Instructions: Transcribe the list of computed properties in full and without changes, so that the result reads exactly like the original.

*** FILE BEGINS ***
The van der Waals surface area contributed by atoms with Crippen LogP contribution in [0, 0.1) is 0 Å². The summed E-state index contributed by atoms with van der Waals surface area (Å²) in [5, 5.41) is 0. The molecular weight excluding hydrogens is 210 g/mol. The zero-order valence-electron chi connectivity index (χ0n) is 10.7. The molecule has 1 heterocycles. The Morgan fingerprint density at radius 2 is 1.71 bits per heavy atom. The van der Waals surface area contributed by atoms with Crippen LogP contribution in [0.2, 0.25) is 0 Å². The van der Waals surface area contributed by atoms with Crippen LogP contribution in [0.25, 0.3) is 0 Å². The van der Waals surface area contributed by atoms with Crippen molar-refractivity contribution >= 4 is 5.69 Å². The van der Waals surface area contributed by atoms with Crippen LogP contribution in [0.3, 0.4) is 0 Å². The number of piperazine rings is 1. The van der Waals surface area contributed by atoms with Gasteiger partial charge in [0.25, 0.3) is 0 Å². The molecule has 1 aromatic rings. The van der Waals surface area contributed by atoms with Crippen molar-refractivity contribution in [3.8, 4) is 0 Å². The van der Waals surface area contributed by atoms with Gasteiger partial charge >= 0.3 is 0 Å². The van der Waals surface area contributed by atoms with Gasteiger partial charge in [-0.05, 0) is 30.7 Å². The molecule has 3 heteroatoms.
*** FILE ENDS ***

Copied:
The van der Waals surface area contributed by atoms with Crippen LogP contribution in [0, 0.1) is 0 Å². The summed E-state index contributed by atoms with van der Waals surface area (Å²) in [5, 5.41) is 0. The molecular weight excluding hydrogens is 210 g/mol. The zero-order valence-electron chi connectivity index (χ0n) is 10.7. The molecule has 1 heterocycles. The Morgan fingerprint density at radius 2 is 1.71 bits per heavy atom. The van der Waals surface area contributed by atoms with Crippen LogP contribution in [0.2, 0.25) is 0 Å². The van der Waals surface area contributed by atoms with Crippen LogP contribution in [0.25, 0.3) is 0 Å². The van der Waals surface area contributed by atoms with Crippen molar-refractivity contribution >= 4 is 5.69 Å². The van der Waals surface area contributed by atoms with Crippen LogP contribution in [0.3, 0.4) is 0 Å². The number of piperazine rings is 1. The van der Waals surface area contributed by atoms with Gasteiger partial charge in [0.25, 0.3) is 0 Å². The molecule has 1 aromatic rings. The van der Waals surface area contributed by atoms with Crippen molar-refractivity contribution in [3.8, 4) is 0 Å². The van der Waals surface area contributed by atoms with Gasteiger partial charge >= 0.3 is 0 Å². The van der Waals surface area contributed by atoms with Gasteiger partial charge in [-0.05, 0) is 30.7 Å². The molecule has 3 heteroatoms.